One of three projects to provide high-capacity Internet bandwidth to eastern Africa finishes Thursday. Experts say more access will lead to lower prices and greater use of the Internet among Africans.
The cost of accessing Internet services in Africa is likely to fall in the near future with work on laying a fiber-optic cable connecting eastern and southern Africa to Europe and Asia set to be completed by Seacom on Thursday.
The price of access to high-speed telecommunications in Africa is among the highest in the world, a fact which has kept many Africans off the Internet, according to Christoph Stork of Research ICT Africa, which consults on information and communication technology in 19 countries on the continent.
“While people in America were upset about bandwidth limits of 250 gigabytes a month, for mobile broadband access in South Africa we would have to pay about 100 euros ($142) per gigabyte,” he said.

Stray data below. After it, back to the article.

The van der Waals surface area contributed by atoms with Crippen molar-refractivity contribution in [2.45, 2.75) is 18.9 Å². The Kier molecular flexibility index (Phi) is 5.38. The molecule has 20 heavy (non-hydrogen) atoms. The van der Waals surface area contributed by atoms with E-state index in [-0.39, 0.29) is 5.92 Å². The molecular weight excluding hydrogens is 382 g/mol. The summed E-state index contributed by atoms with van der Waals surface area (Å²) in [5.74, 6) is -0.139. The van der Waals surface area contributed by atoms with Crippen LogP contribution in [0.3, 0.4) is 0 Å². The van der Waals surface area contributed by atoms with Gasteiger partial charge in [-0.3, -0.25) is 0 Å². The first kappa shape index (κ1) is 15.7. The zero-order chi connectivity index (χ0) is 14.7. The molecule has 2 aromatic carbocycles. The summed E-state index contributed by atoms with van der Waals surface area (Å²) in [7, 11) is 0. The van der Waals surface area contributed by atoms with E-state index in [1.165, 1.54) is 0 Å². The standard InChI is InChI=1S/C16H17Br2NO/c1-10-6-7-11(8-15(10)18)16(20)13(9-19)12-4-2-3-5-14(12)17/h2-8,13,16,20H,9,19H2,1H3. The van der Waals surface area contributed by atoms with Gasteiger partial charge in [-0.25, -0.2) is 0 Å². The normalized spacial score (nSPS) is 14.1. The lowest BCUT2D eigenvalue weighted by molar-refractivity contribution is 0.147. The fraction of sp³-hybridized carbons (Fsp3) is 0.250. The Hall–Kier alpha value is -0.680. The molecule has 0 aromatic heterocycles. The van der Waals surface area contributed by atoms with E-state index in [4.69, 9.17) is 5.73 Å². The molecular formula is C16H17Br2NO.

Connectivity at a cost
Ham Mjulira, a former Ugandan cabinet member responsible for information and communication, said he expected the cost of voice and data communication to drop by as much as 80 percent as a result of the new cable.
“We’re expecting a massive drop as soon as Seacom is fully operational,” Stork said, adding that costs could fall by up tot 90 percent of current levels. “It will still be much higher than what European or Indian or American customers are used to, but it’s still a big drop.”
Read the full article/source: Deutsche Welle, January 21st, 2016, Author Sean Sinico